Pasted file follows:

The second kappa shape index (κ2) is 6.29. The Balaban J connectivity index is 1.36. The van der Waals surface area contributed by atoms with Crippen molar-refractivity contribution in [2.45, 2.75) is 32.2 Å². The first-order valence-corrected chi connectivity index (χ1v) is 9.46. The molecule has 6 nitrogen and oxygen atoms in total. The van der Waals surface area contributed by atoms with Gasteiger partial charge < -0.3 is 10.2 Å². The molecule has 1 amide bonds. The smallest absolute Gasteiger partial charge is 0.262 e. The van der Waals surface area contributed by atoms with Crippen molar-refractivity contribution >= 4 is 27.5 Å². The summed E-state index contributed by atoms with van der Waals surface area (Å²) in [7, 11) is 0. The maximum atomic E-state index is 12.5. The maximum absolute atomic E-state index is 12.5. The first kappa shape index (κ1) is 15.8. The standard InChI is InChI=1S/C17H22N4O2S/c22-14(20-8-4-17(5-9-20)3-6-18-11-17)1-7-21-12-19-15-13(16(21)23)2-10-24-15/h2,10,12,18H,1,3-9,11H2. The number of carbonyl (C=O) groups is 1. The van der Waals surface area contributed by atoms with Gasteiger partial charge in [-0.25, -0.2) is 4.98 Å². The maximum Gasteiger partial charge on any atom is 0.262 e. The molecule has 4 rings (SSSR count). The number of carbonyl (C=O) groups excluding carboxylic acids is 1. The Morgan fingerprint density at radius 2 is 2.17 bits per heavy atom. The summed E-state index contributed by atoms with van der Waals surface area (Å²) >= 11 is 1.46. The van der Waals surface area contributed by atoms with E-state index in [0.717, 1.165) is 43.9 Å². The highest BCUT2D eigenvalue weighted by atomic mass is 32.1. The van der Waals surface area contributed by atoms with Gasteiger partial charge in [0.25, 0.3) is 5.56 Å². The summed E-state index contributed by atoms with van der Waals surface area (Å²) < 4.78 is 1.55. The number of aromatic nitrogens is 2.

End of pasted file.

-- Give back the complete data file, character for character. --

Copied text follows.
The second kappa shape index (κ2) is 6.29. The Balaban J connectivity index is 1.36. The van der Waals surface area contributed by atoms with Crippen molar-refractivity contribution in [2.45, 2.75) is 32.2 Å². The first-order valence-corrected chi connectivity index (χ1v) is 9.46. The molecule has 6 nitrogen and oxygen atoms in total. The van der Waals surface area contributed by atoms with Gasteiger partial charge < -0.3 is 10.2 Å². The molecule has 1 amide bonds. The smallest absolute Gasteiger partial charge is 0.262 e. The van der Waals surface area contributed by atoms with Crippen molar-refractivity contribution >= 4 is 27.5 Å². The summed E-state index contributed by atoms with van der Waals surface area (Å²) in [7, 11) is 0. The maximum atomic E-state index is 12.5. The maximum absolute atomic E-state index is 12.5. The first kappa shape index (κ1) is 15.8. The standard InChI is InChI=1S/C17H22N4O2S/c22-14(20-8-4-17(5-9-20)3-6-18-11-17)1-7-21-12-19-15-13(16(21)23)2-10-24-15/h2,10,12,18H,1,3-9,11H2. The number of carbonyl (C=O) groups is 1. The van der Waals surface area contributed by atoms with Gasteiger partial charge in [-0.25, -0.2) is 4.98 Å². The maximum Gasteiger partial charge on any atom is 0.262 e. The molecule has 4 rings (SSSR count). The number of carbonyl (C=O) groups excluding carboxylic acids is 1. The Morgan fingerprint density at radius 2 is 2.17 bits per heavy atom. The summed E-state index contributed by atoms with van der Waals surface area (Å²) >= 11 is 1.46. The van der Waals surface area contributed by atoms with E-state index in [0.717, 1.165) is 43.9 Å². The highest BCUT2D eigenvalue weighted by atomic mass is 32.1. The van der Waals surface area contributed by atoms with Gasteiger partial charge in [0.25, 0.3) is 5.56 Å². The summed E-state index contributed by atoms with van der Waals surface area (Å²) < 4.78 is 1.55. The number of aromatic nitrogens is 2.